“We have got to get this vaccine done. Unfortunately we have evidence that communist China is trying to sabotage us or slow it down,” he said during an interview on BBC TV.

“China does not want us … to do it first, they have decided to be an adversary to Americans and I think to democracy around the world.”

Asked what evidence the United States had, Scott declined to give details but said it had come through the intelligence community.

“This vaccine is really important to all of us getting our economy going again. What I really believe is whether England does it first or we do it first, we are going to share. Communist China, they are not going to share.”

Reporting by Kylie MacLellan; editing by Jason Neely

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Portland protesters dispersed near midnight

Tori Holland

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A protester holds a sign that reads "kill, it is being filmed" in Marseille, southern France, Saturday, June 6, 2020, to protest against the death of George Floyd, who died after he was restrained by police officers May 25 in Minneapolis, that has led to global protests. Further protests are planned over the weekend in European cities, some defying restrictions imposed by authorities due to the coronavirus pandemic. (AP Photo/Daniel Cole)

TOP OF THE HOUR:

— Portland police disperse Oregon protesters near Justice Center

— Statue of Confederate Gen. Wickham is toppled in Richmond, Virginia

— Police use flash bangs, pepper spray to disperse Seattle protesters

— Portland mayor orders police to use CS gas only as a last resort

— Floyd protests held in London, Paris, Berlin and elsewhere

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PORTLAND, Ore. — Just before midnight, police began dispersing protesters in Portland near the county’s Justice Center after declaring “a civil disturbance and unlawful assembly.”

Portland police Lt. Tina Jones said on Twitter that a firework had been lobbed over the fence at the Justice Center, injuring a Multnomah County deputy. She says police were making arrests in the area.

In a video posted on Twitter by a Portland Tribune reporter, a voice from a loudspeaker could be heard ordering demonstrators to leave the area “or you will be subject to use of force and arrest.”

In earlier videos, popping noises could be heard as whiffs of smoke wafted from a street filled with demonstrators, and a police officer is seen momentarily clashing with a protester.

___

RICHMOND, Va. — In the former capital of the Confederacy, demonstrators toppled a statue of Gen. Williams Carter Wickham from its pedestal after a day of mostly peaceful demonstrations across the commonwealth.

The Richmond Times-Dispatch reports that most of the demonstrators had already dispersed when a rope was tied around the Confederate statue, which has stood since 1891 in Richmond’s Monroe Park, which is surrounded by the Virginia Commonwealth University campus. In 2017, some of Wickham’s descendants urged the city to remove the statue.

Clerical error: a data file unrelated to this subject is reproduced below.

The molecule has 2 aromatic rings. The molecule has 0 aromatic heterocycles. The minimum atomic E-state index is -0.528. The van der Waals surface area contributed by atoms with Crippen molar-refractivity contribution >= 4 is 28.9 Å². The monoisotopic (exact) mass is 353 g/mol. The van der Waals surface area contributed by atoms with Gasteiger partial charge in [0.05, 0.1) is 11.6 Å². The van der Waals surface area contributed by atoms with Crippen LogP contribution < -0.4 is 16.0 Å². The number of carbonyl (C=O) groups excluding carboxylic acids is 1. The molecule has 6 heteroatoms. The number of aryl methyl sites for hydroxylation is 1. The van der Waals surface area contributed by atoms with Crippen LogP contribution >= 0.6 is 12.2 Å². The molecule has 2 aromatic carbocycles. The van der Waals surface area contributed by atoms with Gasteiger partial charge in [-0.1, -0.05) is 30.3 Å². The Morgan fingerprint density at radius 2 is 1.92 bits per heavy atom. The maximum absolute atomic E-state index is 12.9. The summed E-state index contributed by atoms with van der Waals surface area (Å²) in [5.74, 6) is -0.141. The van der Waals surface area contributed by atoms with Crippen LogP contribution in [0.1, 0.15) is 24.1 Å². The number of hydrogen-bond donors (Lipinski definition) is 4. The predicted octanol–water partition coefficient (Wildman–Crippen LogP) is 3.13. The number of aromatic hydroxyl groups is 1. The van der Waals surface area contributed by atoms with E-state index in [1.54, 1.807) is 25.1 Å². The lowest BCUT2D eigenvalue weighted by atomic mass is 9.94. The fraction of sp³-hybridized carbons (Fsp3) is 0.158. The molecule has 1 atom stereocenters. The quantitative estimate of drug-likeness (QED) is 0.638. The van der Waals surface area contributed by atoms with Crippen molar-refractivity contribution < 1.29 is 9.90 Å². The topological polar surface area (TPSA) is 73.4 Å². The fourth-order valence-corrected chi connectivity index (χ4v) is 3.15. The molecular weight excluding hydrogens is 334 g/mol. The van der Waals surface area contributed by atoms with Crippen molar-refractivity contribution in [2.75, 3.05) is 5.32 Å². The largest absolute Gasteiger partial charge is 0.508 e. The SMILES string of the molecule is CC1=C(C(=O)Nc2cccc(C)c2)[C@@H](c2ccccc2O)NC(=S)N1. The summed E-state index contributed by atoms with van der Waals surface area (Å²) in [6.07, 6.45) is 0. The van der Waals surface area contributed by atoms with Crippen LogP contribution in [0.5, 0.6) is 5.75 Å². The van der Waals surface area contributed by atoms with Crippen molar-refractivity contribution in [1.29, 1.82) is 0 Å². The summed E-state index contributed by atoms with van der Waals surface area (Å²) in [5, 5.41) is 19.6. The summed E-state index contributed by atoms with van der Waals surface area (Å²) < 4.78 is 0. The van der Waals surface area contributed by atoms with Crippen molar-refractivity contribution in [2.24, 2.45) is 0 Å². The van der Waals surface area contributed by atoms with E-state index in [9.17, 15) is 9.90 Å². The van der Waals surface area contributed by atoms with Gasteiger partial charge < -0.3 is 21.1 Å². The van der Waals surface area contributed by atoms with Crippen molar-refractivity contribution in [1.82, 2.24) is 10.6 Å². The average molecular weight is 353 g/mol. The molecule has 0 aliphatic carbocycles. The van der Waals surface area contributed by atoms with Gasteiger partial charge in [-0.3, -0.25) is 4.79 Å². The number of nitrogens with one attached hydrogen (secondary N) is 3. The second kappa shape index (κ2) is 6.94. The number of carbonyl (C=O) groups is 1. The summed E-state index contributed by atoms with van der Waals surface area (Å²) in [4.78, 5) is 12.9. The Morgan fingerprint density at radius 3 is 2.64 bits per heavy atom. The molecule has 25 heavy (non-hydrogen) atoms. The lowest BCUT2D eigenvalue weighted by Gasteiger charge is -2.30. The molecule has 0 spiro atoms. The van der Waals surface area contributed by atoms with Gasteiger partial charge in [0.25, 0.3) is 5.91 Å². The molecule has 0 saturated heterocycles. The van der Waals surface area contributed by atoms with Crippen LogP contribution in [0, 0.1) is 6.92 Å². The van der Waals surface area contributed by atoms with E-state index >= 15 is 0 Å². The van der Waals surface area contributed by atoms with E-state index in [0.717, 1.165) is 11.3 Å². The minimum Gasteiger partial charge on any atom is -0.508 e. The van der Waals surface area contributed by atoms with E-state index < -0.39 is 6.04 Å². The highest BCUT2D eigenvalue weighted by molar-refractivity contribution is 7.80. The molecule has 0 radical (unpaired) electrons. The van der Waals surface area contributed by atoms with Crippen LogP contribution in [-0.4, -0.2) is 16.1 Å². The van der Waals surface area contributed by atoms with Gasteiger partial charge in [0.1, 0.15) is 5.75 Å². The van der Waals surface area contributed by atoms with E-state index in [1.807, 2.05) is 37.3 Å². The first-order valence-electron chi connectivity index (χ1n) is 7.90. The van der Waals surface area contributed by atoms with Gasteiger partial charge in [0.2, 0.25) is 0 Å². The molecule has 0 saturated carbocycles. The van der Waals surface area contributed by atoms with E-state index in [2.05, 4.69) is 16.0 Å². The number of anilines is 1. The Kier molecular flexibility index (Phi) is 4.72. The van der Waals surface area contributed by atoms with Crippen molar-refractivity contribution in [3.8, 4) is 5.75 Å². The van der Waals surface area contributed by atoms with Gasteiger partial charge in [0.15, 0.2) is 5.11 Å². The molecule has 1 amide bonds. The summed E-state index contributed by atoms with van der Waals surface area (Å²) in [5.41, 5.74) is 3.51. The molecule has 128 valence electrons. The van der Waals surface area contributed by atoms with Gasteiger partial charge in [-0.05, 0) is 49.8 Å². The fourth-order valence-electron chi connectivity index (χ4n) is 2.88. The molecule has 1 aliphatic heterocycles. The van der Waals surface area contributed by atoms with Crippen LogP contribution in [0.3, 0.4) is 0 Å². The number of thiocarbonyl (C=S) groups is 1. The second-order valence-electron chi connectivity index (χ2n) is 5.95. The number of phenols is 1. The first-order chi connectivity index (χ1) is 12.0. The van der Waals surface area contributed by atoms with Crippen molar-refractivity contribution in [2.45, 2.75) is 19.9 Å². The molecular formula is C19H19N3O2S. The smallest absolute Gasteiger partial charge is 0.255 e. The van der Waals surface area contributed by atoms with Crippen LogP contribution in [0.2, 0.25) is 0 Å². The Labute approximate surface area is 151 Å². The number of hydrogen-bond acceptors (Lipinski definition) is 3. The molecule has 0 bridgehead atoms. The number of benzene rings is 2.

A Richmond police spokeswoman didn’t know if there were any arrests and the extent of any damage.

Confederate monuments are a major flashpoint in Virginia. Last week, Gov. Ralph Northam announced that a state-owned statue of former Confederate Gen. Robert E. Lee would be removed from its perch on the famed Monument Avenue “as soon as possible.”

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SEATTLE — Police used flash bang devices and pepper spray to disperse a crowd of protesters in Seattle on Saturday night, the ninth consecutive day of George Floyd protests in the city.

The mayhem in the city’s Capitol Hill neighborhood followed a large, peaceful demonstration earlier in the day with medical workers demonstrating against racism and police brutality. It also came a day after Mayor Jenny Durkan and Police Chief Carmen Best imposed a 30-day moratorium on the department’s use of one kind of tear gas.

KING-TV reports that a small group of protesters started throwing objects at officers about 7:30 p.m. on Saturday. Police ordered the crowd to move, then used incendiary devices.

After police were severely criticized by protesters and public officials alike for using tear gas and pepper spray to disperse largely peaceful crowds, Durkan and Best said Friday outside groups would review and update crowd-control policies, including the use of pepper spray and deadly force techniques such as neck and choke holds. She and the mayor added that the ban on one kind of tear gas known as CS could be extended if groups need more time for policy review.

___

PORTLAND, Ore. — Portland Mayor Ted Wheeler has ordered the city’s police not to use a type of tear gas except as a last resort in life-threatening situations.